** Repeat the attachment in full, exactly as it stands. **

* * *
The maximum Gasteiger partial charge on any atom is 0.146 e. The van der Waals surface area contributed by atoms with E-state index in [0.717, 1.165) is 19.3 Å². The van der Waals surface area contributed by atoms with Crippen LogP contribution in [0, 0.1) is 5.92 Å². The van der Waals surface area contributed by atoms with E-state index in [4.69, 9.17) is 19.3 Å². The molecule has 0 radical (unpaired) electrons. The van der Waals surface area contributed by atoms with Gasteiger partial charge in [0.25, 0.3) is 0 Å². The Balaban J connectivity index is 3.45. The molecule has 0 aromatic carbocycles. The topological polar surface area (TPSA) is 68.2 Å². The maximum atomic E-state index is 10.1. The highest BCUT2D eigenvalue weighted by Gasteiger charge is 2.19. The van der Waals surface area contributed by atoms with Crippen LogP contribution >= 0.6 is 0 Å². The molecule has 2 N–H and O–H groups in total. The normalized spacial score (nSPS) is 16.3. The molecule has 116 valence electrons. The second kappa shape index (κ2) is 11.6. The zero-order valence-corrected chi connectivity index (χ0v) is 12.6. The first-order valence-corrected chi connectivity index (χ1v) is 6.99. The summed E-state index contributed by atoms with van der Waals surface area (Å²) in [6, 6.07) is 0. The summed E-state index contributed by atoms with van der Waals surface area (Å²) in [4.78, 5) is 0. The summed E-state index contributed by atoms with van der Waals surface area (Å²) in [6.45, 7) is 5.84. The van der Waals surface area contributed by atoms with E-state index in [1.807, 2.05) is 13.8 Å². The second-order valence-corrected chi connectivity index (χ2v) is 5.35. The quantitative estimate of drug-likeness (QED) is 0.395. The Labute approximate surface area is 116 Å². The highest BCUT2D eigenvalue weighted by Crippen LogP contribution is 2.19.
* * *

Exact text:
The maximum Gasteiger partial charge on any atom is 0.146 e. The van der Waals surface area contributed by atoms with E-state index in [0.717, 1.165) is 19.3 Å². The van der Waals surface area contributed by atoms with Crippen LogP contribution in [0, 0.1) is 5.92 Å². The van der Waals surface area contributed by atoms with E-state index in [4.69, 9.17) is 19.3 Å². The molecule has 0 radical (unpaired) electrons. The van der Waals surface area contributed by atoms with Gasteiger partial charge in [0.25, 0.3) is 0 Å². The Balaban J connectivity index is 3.45. The molecule has 0 aromatic carbocycles. The topological polar surface area (TPSA) is 68.2 Å². The maximum atomic E-state index is 10.1. The highest BCUT2D eigenvalue weighted by Gasteiger charge is 2.19. The van der Waals surface area contributed by atoms with Crippen LogP contribution >= 0.6 is 0 Å². The molecule has 2 N–H and O–H groups in total. The normalized spacial score (nSPS) is 16.3. The molecule has 116 valence electrons. The second kappa shape index (κ2) is 11.6. The zero-order valence-corrected chi connectivity index (χ0v) is 12.6. The first-order valence-corrected chi connectivity index (χ1v) is 6.99. The summed E-state index contributed by atoms with van der Waals surface area (Å²) in [6, 6.07) is 0. The summed E-state index contributed by atoms with van der Waals surface area (Å²) in [4.78, 5) is 0. The summed E-state index contributed by atoms with van der Waals surface area (Å²) in [6.45, 7) is 5.84. The van der Waals surface area contributed by atoms with E-state index in [1.807, 2.05) is 13.8 Å². The second-order valence-corrected chi connectivity index (χ2v) is 5.35. The quantitative estimate of drug-likeness (QED) is 0.395. The Labute approximate surface area is 116 Å². The highest BCUT2D eigenvalue weighted by Crippen LogP contribution is 2.19.